Dawn Patrol EP—Surfing with AI-generative music models
As a tangible outcome of my AI-based music production endeavors over the past few years, I am pleased to announce the release of a 12" vinyl record, the Dawn Patrol EP! Nearly a year after I initially announced its release and began taking pre-orders… Finally, the record has arrived in my hands.
The COVID pandemic, increased demand for vinyl records, and the situation in Ukraine caused logistical problems with raw materials and delayed the pressing process. In addition, the agency I had asked to arrange the pressing of the records went bankrupt (!!). The release of this album has been delayed due to a series of unfortunate events. I am very sorry for the inconvenience and worry this has caused those who were among the first to order the record (we even announced that we would start the refund procedure at one point). I sincerely appreciate your patience.
You can order it here: https://naotokui.bandcamp.com/album/dawn-patrol-ep
I want to say, “Let the work speak for itself.” Still, I would like to add some comments on the songs in this EP because I believe this EP is a practical example of the theme I wrote in my book “Creating with AI” (Published in 2021 in Japanese. I’m working on the English version of the book). The purpose of this article is to explain my intentions and how I used AI technologies briefly.
The first song, “Vox Yt-populi” is an experiment of a machine learning-based sampling method: I downloaded a dataset of music videos on YouTube and extracted only the parts containing human voices using a sound classification model based on a convolutional neural network (CNN). After segmenting with sound attacks, another CNN was used to identify the pitch of each segment. In this way, I can construct a musical scale made up of a series of human voices sampled from YouTube videos spanning from the lowest to the highest key on the keyboard. Each time a key is pressed, my sampler plays a different sound of the same pitch. (I used the same idea in rhythm pattern programming and created a website called Neural Beatbox.)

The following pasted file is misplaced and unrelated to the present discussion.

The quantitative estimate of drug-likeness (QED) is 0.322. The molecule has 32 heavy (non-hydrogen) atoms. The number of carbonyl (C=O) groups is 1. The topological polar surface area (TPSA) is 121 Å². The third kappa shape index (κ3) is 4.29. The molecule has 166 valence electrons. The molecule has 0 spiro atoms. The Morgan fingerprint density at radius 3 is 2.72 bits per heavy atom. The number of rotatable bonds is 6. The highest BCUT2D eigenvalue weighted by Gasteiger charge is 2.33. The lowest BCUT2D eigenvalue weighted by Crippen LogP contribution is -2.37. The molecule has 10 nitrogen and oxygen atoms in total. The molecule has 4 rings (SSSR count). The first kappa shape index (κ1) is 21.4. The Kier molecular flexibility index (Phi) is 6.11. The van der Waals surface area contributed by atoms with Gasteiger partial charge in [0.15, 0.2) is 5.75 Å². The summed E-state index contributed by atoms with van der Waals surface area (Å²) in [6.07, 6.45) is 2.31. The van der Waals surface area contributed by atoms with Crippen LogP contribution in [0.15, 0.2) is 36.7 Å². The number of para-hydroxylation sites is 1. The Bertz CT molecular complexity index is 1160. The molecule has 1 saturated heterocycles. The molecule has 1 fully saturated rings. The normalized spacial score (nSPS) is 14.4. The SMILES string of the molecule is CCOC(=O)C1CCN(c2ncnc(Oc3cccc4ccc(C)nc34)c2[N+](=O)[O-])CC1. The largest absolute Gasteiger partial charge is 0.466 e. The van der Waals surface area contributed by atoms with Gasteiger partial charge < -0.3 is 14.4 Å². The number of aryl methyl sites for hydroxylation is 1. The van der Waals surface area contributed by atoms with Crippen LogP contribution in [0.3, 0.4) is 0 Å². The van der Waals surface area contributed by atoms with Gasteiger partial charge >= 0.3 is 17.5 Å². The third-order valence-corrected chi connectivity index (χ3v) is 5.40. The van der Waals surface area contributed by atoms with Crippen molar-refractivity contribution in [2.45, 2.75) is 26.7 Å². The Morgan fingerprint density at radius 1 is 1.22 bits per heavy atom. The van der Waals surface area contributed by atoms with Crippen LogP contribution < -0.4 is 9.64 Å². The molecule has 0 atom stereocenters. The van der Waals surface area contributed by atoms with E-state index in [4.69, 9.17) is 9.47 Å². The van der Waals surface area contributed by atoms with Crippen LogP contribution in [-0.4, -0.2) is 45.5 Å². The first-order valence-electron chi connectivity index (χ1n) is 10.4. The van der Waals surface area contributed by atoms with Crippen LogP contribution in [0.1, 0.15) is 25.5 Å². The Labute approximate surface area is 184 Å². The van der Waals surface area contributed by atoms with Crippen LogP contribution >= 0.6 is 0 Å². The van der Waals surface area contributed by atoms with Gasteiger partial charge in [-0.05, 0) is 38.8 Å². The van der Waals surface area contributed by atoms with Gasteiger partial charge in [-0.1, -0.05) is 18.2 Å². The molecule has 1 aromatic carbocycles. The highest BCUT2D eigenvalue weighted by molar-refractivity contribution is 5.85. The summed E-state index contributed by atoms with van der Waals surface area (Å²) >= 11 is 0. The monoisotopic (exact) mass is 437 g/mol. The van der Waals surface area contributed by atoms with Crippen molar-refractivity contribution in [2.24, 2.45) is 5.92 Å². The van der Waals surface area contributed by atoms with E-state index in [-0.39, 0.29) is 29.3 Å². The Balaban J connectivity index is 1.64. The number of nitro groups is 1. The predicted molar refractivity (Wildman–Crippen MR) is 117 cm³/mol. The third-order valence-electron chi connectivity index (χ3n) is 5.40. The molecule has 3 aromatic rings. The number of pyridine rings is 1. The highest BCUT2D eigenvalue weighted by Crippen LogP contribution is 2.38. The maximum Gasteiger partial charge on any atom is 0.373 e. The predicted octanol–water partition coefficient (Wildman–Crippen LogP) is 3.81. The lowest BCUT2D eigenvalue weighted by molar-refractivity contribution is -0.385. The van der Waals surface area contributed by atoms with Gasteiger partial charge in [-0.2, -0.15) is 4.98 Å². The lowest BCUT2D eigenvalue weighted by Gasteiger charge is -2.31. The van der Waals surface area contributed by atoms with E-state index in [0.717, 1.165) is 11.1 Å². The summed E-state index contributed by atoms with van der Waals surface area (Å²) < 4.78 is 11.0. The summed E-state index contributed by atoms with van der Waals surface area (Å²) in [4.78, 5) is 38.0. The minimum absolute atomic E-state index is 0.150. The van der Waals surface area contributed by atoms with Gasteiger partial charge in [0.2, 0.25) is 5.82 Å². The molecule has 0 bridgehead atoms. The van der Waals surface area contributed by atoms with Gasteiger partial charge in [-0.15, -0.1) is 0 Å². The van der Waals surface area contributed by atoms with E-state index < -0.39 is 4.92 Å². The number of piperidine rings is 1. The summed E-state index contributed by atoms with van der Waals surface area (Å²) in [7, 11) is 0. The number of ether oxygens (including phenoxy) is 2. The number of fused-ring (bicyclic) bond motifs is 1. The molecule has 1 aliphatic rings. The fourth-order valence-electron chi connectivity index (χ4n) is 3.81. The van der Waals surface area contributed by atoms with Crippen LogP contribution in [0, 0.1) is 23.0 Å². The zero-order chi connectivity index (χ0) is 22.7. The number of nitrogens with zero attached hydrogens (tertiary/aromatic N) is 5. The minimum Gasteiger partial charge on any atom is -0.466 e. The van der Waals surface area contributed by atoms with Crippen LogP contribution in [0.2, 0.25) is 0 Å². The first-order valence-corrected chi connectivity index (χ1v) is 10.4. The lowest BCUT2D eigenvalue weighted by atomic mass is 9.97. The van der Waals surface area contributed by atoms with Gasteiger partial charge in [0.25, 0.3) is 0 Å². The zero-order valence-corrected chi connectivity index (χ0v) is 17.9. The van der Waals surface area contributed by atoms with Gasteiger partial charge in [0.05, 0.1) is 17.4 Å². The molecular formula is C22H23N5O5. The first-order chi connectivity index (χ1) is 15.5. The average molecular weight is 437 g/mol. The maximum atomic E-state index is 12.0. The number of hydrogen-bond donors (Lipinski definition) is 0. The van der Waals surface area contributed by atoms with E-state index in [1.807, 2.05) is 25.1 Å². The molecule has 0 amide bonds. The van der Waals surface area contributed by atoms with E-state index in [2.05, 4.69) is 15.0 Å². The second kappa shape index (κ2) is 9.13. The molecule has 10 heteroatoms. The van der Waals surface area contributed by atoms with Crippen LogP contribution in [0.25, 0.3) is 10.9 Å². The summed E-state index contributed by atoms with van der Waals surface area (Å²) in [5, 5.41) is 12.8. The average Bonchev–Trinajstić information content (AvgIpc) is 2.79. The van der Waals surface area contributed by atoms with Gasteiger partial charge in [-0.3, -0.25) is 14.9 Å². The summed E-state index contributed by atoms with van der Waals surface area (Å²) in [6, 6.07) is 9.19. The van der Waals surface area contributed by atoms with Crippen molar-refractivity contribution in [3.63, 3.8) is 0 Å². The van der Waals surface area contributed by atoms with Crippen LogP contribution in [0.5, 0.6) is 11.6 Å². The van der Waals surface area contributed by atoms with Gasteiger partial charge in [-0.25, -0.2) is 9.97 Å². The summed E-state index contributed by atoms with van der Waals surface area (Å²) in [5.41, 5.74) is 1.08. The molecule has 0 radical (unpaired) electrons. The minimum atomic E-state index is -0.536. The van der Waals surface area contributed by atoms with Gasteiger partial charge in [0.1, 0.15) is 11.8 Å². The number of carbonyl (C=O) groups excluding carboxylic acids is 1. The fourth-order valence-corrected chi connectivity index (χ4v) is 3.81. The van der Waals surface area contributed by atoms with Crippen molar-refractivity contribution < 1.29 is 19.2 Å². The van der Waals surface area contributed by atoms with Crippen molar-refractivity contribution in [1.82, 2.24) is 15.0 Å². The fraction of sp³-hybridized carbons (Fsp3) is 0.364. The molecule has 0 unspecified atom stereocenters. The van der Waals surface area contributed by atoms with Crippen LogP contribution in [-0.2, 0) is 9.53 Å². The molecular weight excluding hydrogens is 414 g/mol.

For the drums, I used rhythm patterns generated by Variational Autoencoder-based model. This AI model was released as a Max for Live device, so that anyone can easily train and use their own AI model for music production by simply dragging and dropping the MIDI files. (I have talked about the significance of creating your own AI models and being able to create your own models in various places). Please give it a try. The title of the song is taken from the Latin Vox Populi, which means “voice of the people” (YT means “YouTube”), as it is a sampling of various voices.
Tokui, Nao. 2020. “Towards Democratizing Music Production with AI-Design of Variational Autoencoder-Based Rhythm Generator as a DAW Plugin.” arXiv [eess.AS]. arXiv. http://arxiv.org/abs/2004.01525.
For the second piece, “A Mission,” I used a different rhythm generation model based on Generative Adversarial Networks (GANs). GAN is a framework for adversarial training of a Generator, which attempts to generate data that looks exactly like the training data, and a Discriminator, which distinguishes the training “real” data from the generated “fake” data (It is often compared to a game between a forger and a connoisseur/detective). It is a groundbreaking framework that became a hot topic because of its ability to generate realistic-looking images(faces for example), and it led to the current image generation models such as Stable Diffusion and DALL-E.